It’s great to reconnect with old friends

Gus & the animals

This morning, Gus and I stayed local for our walk.  As we made our way across the familiar fields behind the high school, I heard the distinct hum of machinery in the distance.  Sure enough, it was the giant lawn machine from the Town, doing maintenance work on the soccer fields.   As we came into view, I noticed that the driver actually turned his rig in our direction and began to move closer.  He then lifted his hand in a hearty wave.

I realized then that the driver was a man that we had met when Gus was much younger; probably two years ago.  At that time, we used to see him frequently on our jaunts through the fields.  He would often stop and chat with us, and he really loved Gus.  I’m not sure why our paths haven’t crossed much since then, but here he was again, after so much time.

He pulled up and climbed down from his seat.  He was really happy to see us, and he told me that he had thought that we might have moved, since he hadn’t seen us for quite some time.  Gus greeted him like a long lost friend, and went into full puppy mode; jumping and running around madly in circles.  He finally settled down and dropped his ball at the man’s feet.  Our friend picked it up and played fetch with Gus for a while, as I chatted with him.  After ten minutes or so, we said a warm goodbye, and we each went on our separate ways, with a promise to look out for each other in the months ahead.

There’s something about connecting with an old friend you haven’t seen for a while that just makes you feel good.  One of the positive things that I was able to draw from the tragedy of my father’s death was the chance to reconnect with many special people from my past, as they called or came to visit me.  Marriage, careers, life events, and even simple geography often cause us to drift away from people who were significant in our lives during earlier times.  It’s not that we stop wanting to be friends.  It just happens that our paths start to head in different directions, and before we know it, months and then years have passed since we’ve been in touch.

This might seem silly, but to me, an old friend is like a favourite sweater.  Slipping back into those friendships has made me feel wrapped in a familiar feeling of cozy warmth and comfort.  I’ve had the chance to laugh and remember times from high school and university and beyond, and I’ve got caught up on the recent events in the lives of my friends and their families.  Most importantly, many of my friends and I have made promises to each other that we will make the effort to stay in touch.  We have all agreed that it is well worth it.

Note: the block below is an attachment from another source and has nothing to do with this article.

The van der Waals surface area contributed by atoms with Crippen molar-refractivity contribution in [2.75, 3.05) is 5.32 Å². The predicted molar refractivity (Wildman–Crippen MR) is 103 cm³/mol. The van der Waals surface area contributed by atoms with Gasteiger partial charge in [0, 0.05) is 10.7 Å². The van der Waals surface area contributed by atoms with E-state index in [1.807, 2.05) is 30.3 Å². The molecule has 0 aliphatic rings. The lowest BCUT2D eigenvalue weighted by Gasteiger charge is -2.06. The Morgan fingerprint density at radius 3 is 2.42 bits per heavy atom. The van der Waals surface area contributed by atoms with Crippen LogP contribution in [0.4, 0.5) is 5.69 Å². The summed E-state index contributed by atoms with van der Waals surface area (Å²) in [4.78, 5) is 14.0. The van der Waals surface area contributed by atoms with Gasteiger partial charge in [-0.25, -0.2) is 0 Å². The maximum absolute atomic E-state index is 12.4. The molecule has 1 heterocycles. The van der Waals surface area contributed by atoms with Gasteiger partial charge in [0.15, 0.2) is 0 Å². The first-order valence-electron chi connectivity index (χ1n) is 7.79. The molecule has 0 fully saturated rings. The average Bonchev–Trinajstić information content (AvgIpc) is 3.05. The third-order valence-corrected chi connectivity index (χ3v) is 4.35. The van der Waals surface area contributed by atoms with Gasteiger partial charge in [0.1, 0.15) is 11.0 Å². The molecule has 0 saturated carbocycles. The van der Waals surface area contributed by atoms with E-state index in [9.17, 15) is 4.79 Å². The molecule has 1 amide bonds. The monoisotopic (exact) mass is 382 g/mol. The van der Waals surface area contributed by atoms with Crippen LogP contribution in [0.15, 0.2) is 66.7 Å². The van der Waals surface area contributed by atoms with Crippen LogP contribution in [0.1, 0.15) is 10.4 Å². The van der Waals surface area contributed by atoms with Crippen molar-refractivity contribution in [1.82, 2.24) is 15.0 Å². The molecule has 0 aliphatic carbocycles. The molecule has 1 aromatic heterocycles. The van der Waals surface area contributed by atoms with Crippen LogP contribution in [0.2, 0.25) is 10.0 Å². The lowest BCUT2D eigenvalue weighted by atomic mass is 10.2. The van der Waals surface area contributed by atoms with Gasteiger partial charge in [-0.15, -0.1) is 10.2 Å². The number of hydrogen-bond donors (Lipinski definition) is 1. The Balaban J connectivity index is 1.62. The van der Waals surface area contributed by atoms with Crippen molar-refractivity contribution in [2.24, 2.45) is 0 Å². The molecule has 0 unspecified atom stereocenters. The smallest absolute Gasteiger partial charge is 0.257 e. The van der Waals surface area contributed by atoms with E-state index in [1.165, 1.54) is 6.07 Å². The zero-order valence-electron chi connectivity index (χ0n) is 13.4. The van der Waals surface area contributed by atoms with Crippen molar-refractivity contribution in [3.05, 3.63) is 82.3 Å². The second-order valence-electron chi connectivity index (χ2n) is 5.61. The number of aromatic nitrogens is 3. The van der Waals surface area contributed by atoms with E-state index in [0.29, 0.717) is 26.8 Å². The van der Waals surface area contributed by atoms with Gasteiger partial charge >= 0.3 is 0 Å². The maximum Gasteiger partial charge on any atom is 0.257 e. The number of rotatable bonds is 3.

I’m reminded of a rhyme that the mother of one of my earliest chilhood friends wrote in my autograph book when I was six or seven years old.  It read:   “Make new friends but keep the old.  The new are silver, but the old are gold”    Good advice!

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It all evens out in the end

It’s kind of interesting, the way things work out.  On most days, Gus will bring a ball along as we head out for our walk.  He has quite a collection to choose from, and he will often deliberate for some time before selecting just the right one.  Off he will trot happily, with his ball in his mouth.

Throughout the course of our walk, Gus will stop and sniff here and there, and of course he will leave a little reminder of where he has been.  He usually drops his ball while he does this, but he is diligent about going back to pick it up before we move on.  However, there have been many days when we will be halfway across the field and I’ll suddenly realize that he no longer has his ball in his mouth.  I used to get stressed and circle back to find it, often taking 15 minutes or so to search for it in the field.  Then, one day I realized that Gus couldn’t seem to care less.  It was as if he had suddenly lost interest in that particular ball, and had happily abandoned it in the field.

So here’s the interesting part.  What I have found is that on those days, more often than not, we always seem to find a new ball in the field to compensate for the lost one.

Gus found a ball

It’s almost as if Gus knows that it’s no big deal to leave the old ball behind, because he is confident that a new one will be waiting somewhere ahead, along the way.  He is always thrilled with the new ball, even if it is rattier and more destroyed than the old abandoned one.

Gus happy with the ball he found

So what’s the point here?  It seems to me that Gus knows a bit about the laws of the universe.  In one of my chemistry lectures, I teach about a particular phenomenon in which the total amount of matter in the universe stays constant.  Under normal conditions, there are no atoms of anything created or destroyed;  they are just “recycled” into different configurations through a whole host of chemical reactions.  In other words, everything around us will always be there; it just might be found in a different place, or in a slightly different form.

Maybe Gus knows that a lost ball will be replaced with a found ball, in order to keep the state of the universe constant.  Perhaps that’s why he doesn’t seem to stress when his ball goes missing.  He understands that things will even out in the end.